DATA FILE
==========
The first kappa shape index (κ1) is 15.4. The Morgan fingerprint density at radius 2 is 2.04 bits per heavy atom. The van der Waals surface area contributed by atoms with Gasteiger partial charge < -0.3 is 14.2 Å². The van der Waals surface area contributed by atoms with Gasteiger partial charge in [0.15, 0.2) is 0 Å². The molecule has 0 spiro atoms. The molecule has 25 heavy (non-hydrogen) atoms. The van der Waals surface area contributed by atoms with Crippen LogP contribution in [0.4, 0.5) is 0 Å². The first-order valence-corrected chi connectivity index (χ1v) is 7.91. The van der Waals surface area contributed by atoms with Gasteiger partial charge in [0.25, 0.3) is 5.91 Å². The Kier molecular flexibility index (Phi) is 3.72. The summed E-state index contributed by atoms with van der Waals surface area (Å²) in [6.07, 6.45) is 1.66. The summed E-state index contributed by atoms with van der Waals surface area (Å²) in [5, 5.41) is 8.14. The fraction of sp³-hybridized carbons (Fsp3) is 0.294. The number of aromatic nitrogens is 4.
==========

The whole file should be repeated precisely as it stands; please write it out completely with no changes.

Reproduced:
The first kappa shape index (κ1) is 15.4. The Morgan fingerprint density at radius 2 is 2.04 bits per heavy atom. The van der Waals surface area contributed by atoms with Gasteiger partial charge < -0.3 is 14.2 Å². The van der Waals surface area contributed by atoms with Gasteiger partial charge in [0.15, 0.2) is 0 Å². The molecule has 0 spiro atoms. The molecule has 25 heavy (non-hydrogen) atoms. The van der Waals surface area contributed by atoms with Crippen LogP contribution in [0.4, 0.5) is 0 Å². The first-order valence-corrected chi connectivity index (χ1v) is 7.91. The van der Waals surface area contributed by atoms with Gasteiger partial charge in [0.25, 0.3) is 5.91 Å². The Kier molecular flexibility index (Phi) is 3.72. The summed E-state index contributed by atoms with van der Waals surface area (Å²) in [6.07, 6.45) is 1.66. The summed E-state index contributed by atoms with van der Waals surface area (Å²) in [5, 5.41) is 8.14. The fraction of sp³-hybridized carbons (Fsp3) is 0.294. The number of aromatic nitrogens is 4.